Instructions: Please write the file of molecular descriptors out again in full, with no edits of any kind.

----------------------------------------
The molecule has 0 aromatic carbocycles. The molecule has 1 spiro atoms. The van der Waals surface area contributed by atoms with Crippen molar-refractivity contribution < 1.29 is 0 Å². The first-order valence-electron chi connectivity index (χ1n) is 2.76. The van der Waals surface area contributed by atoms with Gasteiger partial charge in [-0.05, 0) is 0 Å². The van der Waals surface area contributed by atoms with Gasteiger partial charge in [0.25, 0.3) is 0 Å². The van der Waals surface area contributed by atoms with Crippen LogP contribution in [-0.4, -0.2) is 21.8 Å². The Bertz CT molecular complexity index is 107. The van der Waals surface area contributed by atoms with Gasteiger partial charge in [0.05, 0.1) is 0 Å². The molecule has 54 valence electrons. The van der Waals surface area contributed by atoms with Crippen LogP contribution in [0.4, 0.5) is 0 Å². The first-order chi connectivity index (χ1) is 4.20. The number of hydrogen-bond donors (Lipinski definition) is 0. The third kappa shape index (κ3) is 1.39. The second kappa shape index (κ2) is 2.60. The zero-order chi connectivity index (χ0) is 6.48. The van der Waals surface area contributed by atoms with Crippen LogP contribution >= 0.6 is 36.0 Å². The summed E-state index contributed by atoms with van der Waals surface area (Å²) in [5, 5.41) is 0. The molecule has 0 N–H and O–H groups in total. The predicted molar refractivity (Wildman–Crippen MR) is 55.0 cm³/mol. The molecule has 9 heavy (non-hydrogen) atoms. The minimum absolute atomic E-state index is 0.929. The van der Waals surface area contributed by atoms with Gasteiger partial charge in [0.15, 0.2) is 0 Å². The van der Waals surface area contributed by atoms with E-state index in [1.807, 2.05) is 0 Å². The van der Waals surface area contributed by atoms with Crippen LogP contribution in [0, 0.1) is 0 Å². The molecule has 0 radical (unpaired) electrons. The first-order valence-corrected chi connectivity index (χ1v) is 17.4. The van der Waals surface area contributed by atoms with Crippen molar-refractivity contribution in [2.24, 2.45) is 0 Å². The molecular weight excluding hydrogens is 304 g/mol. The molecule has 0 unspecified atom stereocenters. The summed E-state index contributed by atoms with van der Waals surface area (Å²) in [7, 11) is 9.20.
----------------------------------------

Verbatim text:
The molecule has 0 aromatic carbocycles. The molecule has 1 spiro atoms. The van der Waals surface area contributed by atoms with Crippen molar-refractivity contribution < 1.29 is 0 Å². The first-order valence-electron chi connectivity index (χ1n) is 2.76. The van der Waals surface area contributed by atoms with Gasteiger partial charge in [-0.05, 0) is 0 Å². The van der Waals surface area contributed by atoms with Gasteiger partial charge in [0.25, 0.3) is 0 Å². The van der Waals surface area contributed by atoms with Crippen LogP contribution in [-0.4, -0.2) is 21.8 Å². The Bertz CT molecular complexity index is 107. The van der Waals surface area contributed by atoms with Gasteiger partial charge in [0.05, 0.1) is 0 Å². The molecule has 54 valence electrons. The van der Waals surface area contributed by atoms with Crippen LogP contribution in [0.4, 0.5) is 0 Å². The first-order chi connectivity index (χ1) is 4.20. The number of hydrogen-bond donors (Lipinski definition) is 0. The third kappa shape index (κ3) is 1.39. The second kappa shape index (κ2) is 2.60. The zero-order chi connectivity index (χ0) is 6.48. The van der Waals surface area contributed by atoms with Crippen LogP contribution >= 0.6 is 36.0 Å². The summed E-state index contributed by atoms with van der Waals surface area (Å²) in [5, 5.41) is 0. The molecule has 0 N–H and O–H groups in total. The predicted molar refractivity (Wildman–Crippen MR) is 55.0 cm³/mol. The molecule has 9 heavy (non-hydrogen) atoms. The minimum absolute atomic E-state index is 0.929. The van der Waals surface area contributed by atoms with Gasteiger partial charge in [0.15, 0.2) is 0 Å². The van der Waals surface area contributed by atoms with E-state index in [1.807, 2.05) is 0 Å². The van der Waals surface area contributed by atoms with Crippen LogP contribution in [0, 0.1) is 0 Å². The molecule has 0 radical (unpaired) electrons. The first-order valence-corrected chi connectivity index (χ1v) is 17.4. The van der Waals surface area contributed by atoms with Crippen molar-refractivity contribution in [2.24, 2.45) is 0 Å². The molecular weight excluding hydrogens is 304 g/mol. The molecule has 0 unspecified atom stereocenters. The summed E-state index contributed by atoms with van der Waals surface area (Å²) in [7, 11) is 9.20.